4. NFL teams can bring up to 30 draft prospects to their facility as part of the scouting process, and the Patriots often dedicate a good number of those visits to players with medical questions so they can get the most up-to-date and independent medical report. Auburn offensive tackle Shon Coleman falls into that category, as he had the Patriots on his itinerary after he was excluded from the combine because of a right knee injury. With starting right tackle Sebastian Vollmer and swing tackle Marcus Cannon entering the final seasons of their contracts, drafting a developmental tackle could be on the Patriots’ radar and Coleman (who will be 25 during his rookie season) might fit early in the draft if his medical status checks out.

5. Belichick turned 64 Saturday, which also marked the 16th anniversary of the Patriots selecting quarterback Tom Brady in the sixth round of the 2000 draft, so it’s no wonder many stopped to recognize the significance of the day for the franchise. Belichick shows no signs of slowing down, even as he’s climbed the ranks among the game’s oldest head coaches.

6. Belichick’s job security and willingness to think long-term has created countless opportunities to help the franchise while taking advantage of the short-term urgency of other teams. That was the thought that came to mind with Thursday’s Titans-Rams trade in which former Patriots director of college scouting Jon Robinson – now in his first year as Titans general manager – shipped the No. 1 overall pick to Los Angeles in exchange for an impressive haul of selections (in 2016 and 2017). It was a Belichick-type move. While I understand the trade from the Rams’ perspective (if you think you can get a franchise quarterback, you go for it), I thought this was a winning move for Robinson and the Titans, who already have their franchise quarterback and need more quality and depth across the roster.

7. Did You Know: With the Patriots opening the season at Arizona, it marks the first time the team will begin a season playing an NFC team since 2000, Belichick’s first year as coach (a 21-16 home loss to Tampa Bay) and only the third time since 1985, when they hosted the Packers.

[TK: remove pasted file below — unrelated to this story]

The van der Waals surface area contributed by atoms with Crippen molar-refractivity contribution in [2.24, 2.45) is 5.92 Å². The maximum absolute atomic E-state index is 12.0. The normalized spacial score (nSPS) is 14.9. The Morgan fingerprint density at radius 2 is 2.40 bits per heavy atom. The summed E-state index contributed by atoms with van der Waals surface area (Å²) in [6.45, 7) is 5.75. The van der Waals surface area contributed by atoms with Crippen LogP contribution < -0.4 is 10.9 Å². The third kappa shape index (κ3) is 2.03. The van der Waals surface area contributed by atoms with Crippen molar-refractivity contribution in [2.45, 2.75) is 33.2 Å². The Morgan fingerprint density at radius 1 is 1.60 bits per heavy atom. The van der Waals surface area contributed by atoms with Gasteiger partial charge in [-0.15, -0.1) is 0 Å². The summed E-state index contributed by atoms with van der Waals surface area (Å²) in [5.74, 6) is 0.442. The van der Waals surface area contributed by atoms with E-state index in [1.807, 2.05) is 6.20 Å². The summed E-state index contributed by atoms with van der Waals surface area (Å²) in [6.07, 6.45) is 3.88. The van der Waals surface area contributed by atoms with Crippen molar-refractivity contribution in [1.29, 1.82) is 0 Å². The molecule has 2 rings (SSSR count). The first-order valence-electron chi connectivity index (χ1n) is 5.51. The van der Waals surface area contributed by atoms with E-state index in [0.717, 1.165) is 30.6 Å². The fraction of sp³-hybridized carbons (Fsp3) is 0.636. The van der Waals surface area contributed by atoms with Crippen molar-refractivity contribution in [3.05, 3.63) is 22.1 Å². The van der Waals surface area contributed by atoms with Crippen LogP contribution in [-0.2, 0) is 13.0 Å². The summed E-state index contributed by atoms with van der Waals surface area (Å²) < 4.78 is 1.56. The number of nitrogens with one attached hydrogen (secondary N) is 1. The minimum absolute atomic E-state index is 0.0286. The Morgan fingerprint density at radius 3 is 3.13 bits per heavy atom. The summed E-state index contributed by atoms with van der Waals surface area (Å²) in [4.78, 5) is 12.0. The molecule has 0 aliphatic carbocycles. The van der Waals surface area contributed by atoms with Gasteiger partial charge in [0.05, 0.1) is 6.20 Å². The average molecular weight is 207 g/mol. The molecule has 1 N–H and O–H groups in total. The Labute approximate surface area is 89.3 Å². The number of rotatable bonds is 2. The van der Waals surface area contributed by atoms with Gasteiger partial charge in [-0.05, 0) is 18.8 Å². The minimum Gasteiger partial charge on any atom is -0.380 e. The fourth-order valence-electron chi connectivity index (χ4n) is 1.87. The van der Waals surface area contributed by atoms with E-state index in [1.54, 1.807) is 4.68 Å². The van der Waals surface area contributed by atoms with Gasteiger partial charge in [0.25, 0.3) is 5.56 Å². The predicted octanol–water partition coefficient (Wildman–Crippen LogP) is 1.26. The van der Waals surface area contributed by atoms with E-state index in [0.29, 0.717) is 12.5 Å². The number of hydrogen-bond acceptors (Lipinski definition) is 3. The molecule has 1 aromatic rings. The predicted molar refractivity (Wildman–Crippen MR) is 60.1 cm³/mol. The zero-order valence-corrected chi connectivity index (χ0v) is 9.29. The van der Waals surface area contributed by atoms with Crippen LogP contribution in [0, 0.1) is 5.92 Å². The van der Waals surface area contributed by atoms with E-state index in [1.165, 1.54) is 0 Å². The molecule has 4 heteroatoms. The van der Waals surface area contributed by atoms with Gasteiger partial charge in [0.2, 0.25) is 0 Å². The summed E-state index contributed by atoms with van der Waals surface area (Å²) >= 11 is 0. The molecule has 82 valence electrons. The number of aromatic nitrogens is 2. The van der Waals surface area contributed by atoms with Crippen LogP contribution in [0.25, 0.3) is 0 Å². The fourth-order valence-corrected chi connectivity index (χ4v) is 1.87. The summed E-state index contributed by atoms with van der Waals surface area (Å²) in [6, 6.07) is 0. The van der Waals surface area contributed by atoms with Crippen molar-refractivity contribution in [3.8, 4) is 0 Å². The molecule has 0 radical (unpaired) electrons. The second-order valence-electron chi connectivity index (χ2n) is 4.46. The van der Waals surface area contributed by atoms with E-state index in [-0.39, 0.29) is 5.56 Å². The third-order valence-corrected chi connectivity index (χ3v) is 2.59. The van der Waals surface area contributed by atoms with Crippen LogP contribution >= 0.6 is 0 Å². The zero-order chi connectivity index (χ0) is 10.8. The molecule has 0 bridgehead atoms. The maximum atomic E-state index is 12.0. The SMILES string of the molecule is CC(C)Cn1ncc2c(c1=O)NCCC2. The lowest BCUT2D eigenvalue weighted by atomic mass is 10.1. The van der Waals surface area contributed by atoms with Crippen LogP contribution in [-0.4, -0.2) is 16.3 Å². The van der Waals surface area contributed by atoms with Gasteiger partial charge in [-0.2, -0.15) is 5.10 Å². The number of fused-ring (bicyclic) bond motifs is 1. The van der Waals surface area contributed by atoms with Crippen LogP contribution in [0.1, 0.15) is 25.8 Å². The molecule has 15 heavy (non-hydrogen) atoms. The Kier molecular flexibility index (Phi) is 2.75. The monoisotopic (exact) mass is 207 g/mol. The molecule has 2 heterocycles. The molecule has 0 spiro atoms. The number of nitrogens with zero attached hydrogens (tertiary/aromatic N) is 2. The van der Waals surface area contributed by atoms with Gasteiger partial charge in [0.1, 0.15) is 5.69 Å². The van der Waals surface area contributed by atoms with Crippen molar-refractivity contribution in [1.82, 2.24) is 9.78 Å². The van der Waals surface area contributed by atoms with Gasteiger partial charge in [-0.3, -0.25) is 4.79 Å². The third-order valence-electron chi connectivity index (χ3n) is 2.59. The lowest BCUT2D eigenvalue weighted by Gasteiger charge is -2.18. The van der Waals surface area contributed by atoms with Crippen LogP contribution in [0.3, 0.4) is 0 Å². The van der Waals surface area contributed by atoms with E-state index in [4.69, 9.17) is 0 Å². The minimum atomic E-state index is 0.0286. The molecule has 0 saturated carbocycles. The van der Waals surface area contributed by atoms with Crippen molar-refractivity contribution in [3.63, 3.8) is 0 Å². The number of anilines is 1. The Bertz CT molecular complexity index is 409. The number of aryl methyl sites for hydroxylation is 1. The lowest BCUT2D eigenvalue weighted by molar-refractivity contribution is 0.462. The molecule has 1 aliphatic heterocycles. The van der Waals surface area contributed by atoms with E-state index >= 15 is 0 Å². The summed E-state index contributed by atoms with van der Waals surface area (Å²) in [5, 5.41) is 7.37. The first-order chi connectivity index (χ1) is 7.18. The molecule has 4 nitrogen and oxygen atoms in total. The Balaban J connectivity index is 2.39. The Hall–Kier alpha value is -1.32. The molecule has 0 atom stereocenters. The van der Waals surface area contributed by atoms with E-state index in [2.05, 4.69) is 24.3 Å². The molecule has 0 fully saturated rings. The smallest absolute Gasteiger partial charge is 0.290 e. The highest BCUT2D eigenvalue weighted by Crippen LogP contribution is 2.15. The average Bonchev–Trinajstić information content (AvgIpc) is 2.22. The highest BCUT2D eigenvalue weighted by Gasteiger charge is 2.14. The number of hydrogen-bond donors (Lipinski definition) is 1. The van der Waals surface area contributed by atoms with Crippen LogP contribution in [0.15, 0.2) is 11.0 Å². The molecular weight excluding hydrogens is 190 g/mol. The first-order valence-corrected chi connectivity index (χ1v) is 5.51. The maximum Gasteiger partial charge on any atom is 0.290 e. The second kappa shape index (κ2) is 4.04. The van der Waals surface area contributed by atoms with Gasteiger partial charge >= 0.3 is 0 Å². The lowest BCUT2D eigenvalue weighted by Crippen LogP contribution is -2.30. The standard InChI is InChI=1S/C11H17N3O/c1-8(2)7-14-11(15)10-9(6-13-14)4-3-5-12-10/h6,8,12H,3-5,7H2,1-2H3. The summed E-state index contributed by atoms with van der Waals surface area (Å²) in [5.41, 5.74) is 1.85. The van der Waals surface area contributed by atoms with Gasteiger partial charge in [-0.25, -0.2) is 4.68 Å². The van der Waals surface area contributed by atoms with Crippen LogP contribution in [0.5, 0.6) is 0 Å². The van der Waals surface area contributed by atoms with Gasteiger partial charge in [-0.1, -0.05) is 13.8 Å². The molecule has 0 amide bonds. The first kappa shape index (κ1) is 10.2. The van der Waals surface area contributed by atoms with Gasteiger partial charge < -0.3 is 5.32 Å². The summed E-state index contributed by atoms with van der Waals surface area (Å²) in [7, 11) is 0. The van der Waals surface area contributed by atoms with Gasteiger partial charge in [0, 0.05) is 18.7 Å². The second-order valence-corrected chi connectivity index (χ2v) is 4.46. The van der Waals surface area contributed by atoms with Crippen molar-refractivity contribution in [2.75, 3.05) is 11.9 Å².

8. I sat at Cardinals coach Bruce Arians’ media table for 90 minutes at the NFL’s owners meeting last month, and here are the four most notable storylines facing his team based on the discussion at the table: 1) How does quarterback Carson Palmer respond from his four-interception dud in the NFC Championship Game?; 2) How does the defense, which added former Patriots defensive end Chandler Jones in a trade, produce more consistent pressure and sacks after just 36 last season?; 3) Will impressive safety Tyrann Mathieu, who tore his ACL in late December, be ready?; 4) Is 2015 first-round draft pick D.J. Humphries ready to step in at right tackle after not playing as a rookie, and will A.Q. Shipley fill the void at center?

9. The Patriots’ voluntary offseason program begins Monday, with Brady among many expected to be in attendance. What can players do? Here’s a refresher, as “phase one” is a two-week stretch that is limited to four hours per day and only strength and conditioning activities. This will be the first taste that Patriots players get of what might be different in the team’s strength program, with assistant Moses Cabrera taking over for the departed Harold Nash. Cabrera is joined by first-year assistant James Hardy.

10. The Patriots have 19 players with workout bonuses in their contracts that total $1.297 million for 2016, and tight end Rob Gronkowski and receiver Julian Edelman have the largest workout bonuses, at $250,000 each. The presence of a workout bonus in a contract can motivate a player to attend, or in some cases, lead the team to part ways with a player, which might be the case with roster long shots Eric Martin (due a $20,000 workout bonus) and Ishmaa’ily Kitchen (due a $25,000 workout bonus), who were released last week.